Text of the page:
Obama Administration Moves To Block Making ‘Plan B’ Pill Accessible To Teenagers
The Obama administration took a surprising step against women’s reproductive rights on Wednesday. An appeal on behalf of the Department of Justice has been filed in response to a measure that would make Plan B, or the “morning after pill,” available over the counter to girls 15 years of age and older.
U.S. district judge Edward R. Korman, who was appointed to his seat in 1985 by President Ronald Reagan, told the Food and Drug Administration back on April 5th that they had 30 days to make the contraceptive more accessible. “These emergency contraceptives would be among the safest drugs sold over the counter; the number of 11-year-olds using these drugs is likely to be minuscule,” Korman said. “The FDA permits drugs that it has found to be unsafe for the pediatric population to be sold over the counter subject only to labeling restrictions, and its point-of-sale restriction on this safe drug is likewise inconsistent with its policy and the Food, Drug and Cosmetic Act as it has been construed.”
Currently, teenagers under the age of 17 can only obtain Plan B and its generic equivalents by prescription from a doctor. Past age 17, women must request the contraceptive from the pharmacist and provide proper identification. The purchase of male contraceptives does not entail an age restriction, nor require identification to purchase.
According to a new study, over two-thirds of women surveyed would like to see birth control made available over the counter. Studies also find that access to birth control would decrease both unintended pregnancies and abortion rates.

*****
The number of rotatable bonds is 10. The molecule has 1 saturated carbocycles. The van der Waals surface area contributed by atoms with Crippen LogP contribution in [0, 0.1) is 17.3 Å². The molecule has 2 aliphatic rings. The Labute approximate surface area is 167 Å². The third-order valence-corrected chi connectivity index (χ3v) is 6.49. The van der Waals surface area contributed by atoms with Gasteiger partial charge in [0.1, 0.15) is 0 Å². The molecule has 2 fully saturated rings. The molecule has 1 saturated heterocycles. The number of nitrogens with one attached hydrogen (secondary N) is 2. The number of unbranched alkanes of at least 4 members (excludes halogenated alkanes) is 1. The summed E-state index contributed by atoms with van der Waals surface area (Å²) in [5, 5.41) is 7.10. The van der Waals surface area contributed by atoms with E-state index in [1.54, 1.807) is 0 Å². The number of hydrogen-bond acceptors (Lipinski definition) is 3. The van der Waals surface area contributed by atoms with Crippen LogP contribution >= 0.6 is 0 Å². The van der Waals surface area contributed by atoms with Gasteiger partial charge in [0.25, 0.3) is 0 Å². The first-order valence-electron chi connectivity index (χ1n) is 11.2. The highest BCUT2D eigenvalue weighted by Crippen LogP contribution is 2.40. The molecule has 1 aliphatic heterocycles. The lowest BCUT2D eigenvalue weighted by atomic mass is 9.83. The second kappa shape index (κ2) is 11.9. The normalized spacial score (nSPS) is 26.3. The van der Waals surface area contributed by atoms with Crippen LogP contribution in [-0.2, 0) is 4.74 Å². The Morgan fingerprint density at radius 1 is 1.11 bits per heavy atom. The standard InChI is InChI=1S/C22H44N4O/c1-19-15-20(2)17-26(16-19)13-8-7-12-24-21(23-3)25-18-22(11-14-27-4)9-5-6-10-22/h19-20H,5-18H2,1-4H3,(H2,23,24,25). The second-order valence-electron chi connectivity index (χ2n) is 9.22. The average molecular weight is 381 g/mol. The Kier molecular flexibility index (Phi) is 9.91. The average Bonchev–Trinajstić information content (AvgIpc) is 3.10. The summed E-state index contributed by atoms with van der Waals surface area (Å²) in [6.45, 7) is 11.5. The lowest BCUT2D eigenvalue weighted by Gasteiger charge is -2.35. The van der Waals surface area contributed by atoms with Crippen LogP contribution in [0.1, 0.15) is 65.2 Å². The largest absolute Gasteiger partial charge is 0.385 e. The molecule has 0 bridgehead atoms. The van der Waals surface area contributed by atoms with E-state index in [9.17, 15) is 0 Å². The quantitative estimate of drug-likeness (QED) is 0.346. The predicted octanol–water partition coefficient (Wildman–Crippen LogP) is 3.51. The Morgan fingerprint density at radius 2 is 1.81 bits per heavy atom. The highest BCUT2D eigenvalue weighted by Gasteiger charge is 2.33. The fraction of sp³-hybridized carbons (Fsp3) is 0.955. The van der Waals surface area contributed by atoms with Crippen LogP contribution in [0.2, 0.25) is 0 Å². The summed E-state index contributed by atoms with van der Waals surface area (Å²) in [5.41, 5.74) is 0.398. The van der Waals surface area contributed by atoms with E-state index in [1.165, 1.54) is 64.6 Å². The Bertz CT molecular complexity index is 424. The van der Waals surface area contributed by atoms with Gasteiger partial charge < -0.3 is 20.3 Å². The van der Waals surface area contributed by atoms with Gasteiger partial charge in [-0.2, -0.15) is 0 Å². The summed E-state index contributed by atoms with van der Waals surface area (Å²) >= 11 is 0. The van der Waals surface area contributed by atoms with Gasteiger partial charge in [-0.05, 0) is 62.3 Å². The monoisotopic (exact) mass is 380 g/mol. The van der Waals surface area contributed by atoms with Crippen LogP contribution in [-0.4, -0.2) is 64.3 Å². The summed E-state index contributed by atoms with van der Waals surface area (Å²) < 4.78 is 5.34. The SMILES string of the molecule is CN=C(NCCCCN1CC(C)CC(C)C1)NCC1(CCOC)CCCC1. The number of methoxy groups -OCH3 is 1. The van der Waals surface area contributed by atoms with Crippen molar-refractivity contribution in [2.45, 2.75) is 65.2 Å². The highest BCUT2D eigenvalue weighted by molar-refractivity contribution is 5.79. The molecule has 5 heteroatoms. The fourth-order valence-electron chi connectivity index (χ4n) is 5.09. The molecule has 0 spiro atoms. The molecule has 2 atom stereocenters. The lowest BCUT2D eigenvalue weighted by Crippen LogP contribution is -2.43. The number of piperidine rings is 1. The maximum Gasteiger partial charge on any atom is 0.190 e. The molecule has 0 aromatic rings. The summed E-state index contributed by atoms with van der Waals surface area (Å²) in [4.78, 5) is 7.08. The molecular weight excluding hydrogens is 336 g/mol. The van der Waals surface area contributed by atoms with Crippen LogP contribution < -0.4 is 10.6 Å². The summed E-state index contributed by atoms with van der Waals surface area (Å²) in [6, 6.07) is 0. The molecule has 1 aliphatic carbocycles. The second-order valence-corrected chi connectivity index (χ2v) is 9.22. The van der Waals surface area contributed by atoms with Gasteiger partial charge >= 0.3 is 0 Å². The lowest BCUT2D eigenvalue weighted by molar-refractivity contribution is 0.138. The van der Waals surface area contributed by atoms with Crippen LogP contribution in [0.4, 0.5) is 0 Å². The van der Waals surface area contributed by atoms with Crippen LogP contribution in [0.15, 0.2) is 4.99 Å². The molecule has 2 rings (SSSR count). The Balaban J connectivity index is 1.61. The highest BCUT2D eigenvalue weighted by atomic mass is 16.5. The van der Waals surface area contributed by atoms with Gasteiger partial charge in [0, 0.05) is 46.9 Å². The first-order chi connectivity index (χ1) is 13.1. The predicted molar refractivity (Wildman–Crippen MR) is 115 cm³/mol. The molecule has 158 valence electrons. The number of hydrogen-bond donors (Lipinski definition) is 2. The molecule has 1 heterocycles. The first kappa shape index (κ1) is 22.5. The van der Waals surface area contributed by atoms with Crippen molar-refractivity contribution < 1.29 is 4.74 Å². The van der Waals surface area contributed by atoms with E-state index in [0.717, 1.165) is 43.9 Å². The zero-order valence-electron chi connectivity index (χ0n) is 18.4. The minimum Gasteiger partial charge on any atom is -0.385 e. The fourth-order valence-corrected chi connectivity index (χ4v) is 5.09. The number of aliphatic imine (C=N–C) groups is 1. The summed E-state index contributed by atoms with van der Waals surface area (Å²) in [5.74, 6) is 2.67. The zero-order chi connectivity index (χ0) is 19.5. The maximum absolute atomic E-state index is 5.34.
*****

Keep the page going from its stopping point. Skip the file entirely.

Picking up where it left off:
Some anxiety over making Plan B over-the-counter stems from the potential health risks, although the Washington Post reports, “The FDA concluded in December 2011 that the pill is safe for over-the-counter use among women of all ages, without consulting a physician.” Other concerns are in connection to parents’ right to know what their children are doing, yet considering the percentage of teenagers who are sexually active, providing them options in dire circumstances is necessary. Making the contraceptive accessible won’t create a situation of excessive use, particularly because even the generic of Plan B can cost upward of $50—an expense a majority of teenagers just cannot afford.
President Obama hasn’t yet provided a statement on this issue. However, during a press briefing on Wednesday, Press Secretary Jay Carney said, “The president, the White House did not weigh in on this decision and I have not had a discussion with the president about that issue. What I can say is, as you saw in the past when there was a decision that was more sweeping, Secretary Sebelius made a decision to modify that or change it based on her views about the inadequacy of the data available for younger girls and teens of reproductive age that the president supported. But this is a different decision and I haven’t got any presidential input for you on it.”
Women’s rights organizations are not pleased with this Department of Justice decision. “The federal court has made clear that these stalling tactics were based purely on politics, not science,” said Nancy Northrup, president and CEO of the Center for Reproductive Rights, “We are deeply disappointed that just days after President Obama proclaimed his commitment to women’s reproductive rights, his administration has decided once again to deprive women of their right to obtain emergency contraception without unjustified and burdensome restrictions.”
President of the National Organization for Women, Terry O’Neill, said, “President Obama should practice what he preaches,” calling this action a “step backwards for women’s health.”
Judge Korman critically stated, “the invocation of the adverse effect of Plan B on 11-year-olds is an excuse to deprive the overwhelmingly majority of women of their right to obtain contraceptives without unjustified and burdensome restrictions.”
The Justice Department’s appeal stated that Korman overstepped his authority and has deferred the decision until the claim and appeal are fully reviewed.
AP Photo/Charles Dharapak